After breakfast I left for Norala where I held a meeting with the settlers of the poblacion. The Overseer, Assistant Overseer and the Barrio Lieutenants were also present. I apprised them of the war conditions in the Philippines. Some inquired as to whether the Japanese would be able to conquer all the Phil-American forces in the Philippines. I told them about the latest developments of the war, stating that Corregidor had fallen and that present indications show that before long the Japanese will have completely occupied the Philippine Archipelago. However I told them not to despair because I felt sure that in the long run American would win. In the meanwhile, I said, if our Army surrenders and the Japanese come to assume actual occupation, all we can do is surrender also. At this meeting I also informed them of the fact that the Administration would no longer be able to send them more than 100 pavanes of rice or corn. Further, salt making in Lagao has been suspended since the Japanese attack at Dadiangas and therefore the Administration would no longer be in a position to supply therm with this prime necessity every 3rd week. Therefore, I counselled, it was necessary for the Overseers and the settlers to work out together a system of dealing a group of settlers from Norala to go to Lagao and make their own salt. I suggested that the settlers appointed be bachelors. I inquired from those present for volunteers to go to Lagao and many unhesitatingly raised their hands, on condition, they said, that while they would be away their farm lots and home lots would be taken cared of. I next talked to them about our more immediate menace: the Moro outlaws. I told them about the many reliable information received from Tacurong, Lambayong, Tinumiguis, and Buluan about more depredations among homeseekers there. Also about the incident of Barrio 1 of Marbel, where a settler who evacuated to his farm lot was robbed and killed by the Moros. Some settlers informed me that they had also received information that in Daguma and other places north of North Ala the Moros were banding together with a view to driving all the Christian Filipinos from Tacurong, Buluan, and Tinumiguis out of their respective farms. They requested that I send them more firearms. On this question I told the Overseer, his Assistants, the barrio lieutenants, and the settlers present that my previous long experience with the Moros in Lanao show them to be great bluffers at most, and that if the Christians show lack of courage they will find the Moros actually attacking them, but if they show that they are just as willing to fight as the Moros, they will find that the latter will cowardly back out from their threats. I told them of my experience in Lanao and Jolo where a few companies of PC soldiers were able to maintain law and order because they showed that they were not afraid to face the Moros in a square fight. I instructed Supervising Overseer Larrabaster and Overseer Nograles to organize a vigilant ronda system in every barrio whereby any Moro who approaches the place either ai daytime or at night should be halted and if found armed, disarmed. I directed all those present to sharpen their bolos and make spears out of boho so that they will be just as well armed as any invading Moro. I told the gathering that those among them who are afraid to fight may ask permission from the Overseer and Assistant Overseer to leave the settlement. All those present viva voce expressed their will to fight to the last.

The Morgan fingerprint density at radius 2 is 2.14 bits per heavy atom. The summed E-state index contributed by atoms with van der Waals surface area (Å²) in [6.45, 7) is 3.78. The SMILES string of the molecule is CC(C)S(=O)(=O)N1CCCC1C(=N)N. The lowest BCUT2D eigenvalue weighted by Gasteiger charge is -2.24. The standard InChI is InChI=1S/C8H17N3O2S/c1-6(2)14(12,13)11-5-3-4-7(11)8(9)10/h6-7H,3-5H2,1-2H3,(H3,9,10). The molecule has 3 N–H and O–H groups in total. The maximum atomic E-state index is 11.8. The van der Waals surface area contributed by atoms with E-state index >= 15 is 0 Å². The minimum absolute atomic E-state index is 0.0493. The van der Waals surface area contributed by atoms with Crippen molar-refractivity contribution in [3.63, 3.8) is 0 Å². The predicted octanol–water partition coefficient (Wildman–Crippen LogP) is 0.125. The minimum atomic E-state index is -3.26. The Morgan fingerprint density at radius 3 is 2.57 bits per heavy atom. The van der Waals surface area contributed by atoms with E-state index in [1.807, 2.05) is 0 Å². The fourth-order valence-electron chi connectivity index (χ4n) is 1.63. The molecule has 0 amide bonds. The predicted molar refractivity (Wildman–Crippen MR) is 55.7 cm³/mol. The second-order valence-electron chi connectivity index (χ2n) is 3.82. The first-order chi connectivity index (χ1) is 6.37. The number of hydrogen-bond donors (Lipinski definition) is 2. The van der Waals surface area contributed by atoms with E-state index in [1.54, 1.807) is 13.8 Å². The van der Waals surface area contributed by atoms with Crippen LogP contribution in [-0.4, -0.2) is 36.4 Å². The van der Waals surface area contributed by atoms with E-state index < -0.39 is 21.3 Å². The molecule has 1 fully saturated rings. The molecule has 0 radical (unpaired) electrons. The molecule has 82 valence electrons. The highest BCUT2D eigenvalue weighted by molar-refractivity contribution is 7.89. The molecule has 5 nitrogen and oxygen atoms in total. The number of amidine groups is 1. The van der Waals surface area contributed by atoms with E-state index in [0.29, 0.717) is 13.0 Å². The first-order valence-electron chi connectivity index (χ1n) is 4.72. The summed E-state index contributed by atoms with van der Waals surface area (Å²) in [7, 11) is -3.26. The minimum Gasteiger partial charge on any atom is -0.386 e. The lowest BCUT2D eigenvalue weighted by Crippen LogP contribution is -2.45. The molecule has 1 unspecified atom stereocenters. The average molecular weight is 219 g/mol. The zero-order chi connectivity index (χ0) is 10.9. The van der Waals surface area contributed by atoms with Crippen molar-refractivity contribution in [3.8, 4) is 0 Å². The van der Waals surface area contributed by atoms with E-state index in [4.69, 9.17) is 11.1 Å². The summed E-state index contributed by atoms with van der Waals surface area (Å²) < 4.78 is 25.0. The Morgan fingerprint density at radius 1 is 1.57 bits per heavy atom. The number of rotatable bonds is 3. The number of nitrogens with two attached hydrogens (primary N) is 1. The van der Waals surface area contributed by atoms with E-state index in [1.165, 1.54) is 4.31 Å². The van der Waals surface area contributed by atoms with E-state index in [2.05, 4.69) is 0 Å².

Before leaving Norala, I talked over one more matter with Supervising Overseer Larrabaster and Overseer Nograles, which is that of establishing a very reliable courier system whereby all news about Moro depredations and outlawry would be sent to me in Banga so that I may be able to take necessary steps to help them if they are not able themselves to control the local situation.
Inspire of all this menacing reports that reach the settlers in Norala I was pleased to note that their farms activities are as unsolved as ever and that the crops they have planted are growing well. Once again I councilled [counseled] them to wage an intensive campaign against the locusts.
In the evening I stayed up to listen to a 10:40 broadcast from KZRH Radio Manila by Lieut. Gen. Jonathan M. Wainwright of the terms of the his surrender. These terms, as broadcasted included the complete capitulation of all Phil-American forces in the Philippines, including the Visayas and Mindanao forces. Upon hearing this, I immediately called Mr. Morrow, my assistant manager, into conference. We decided that with the lessening of the menace from Japanese air activity and the increase of the Moro menace it was advisable to recall all settlers who had evacuated to their farm lots, especially those in Tupi, Marbel, and Polomolok, very few of whom were left in their barrio houses.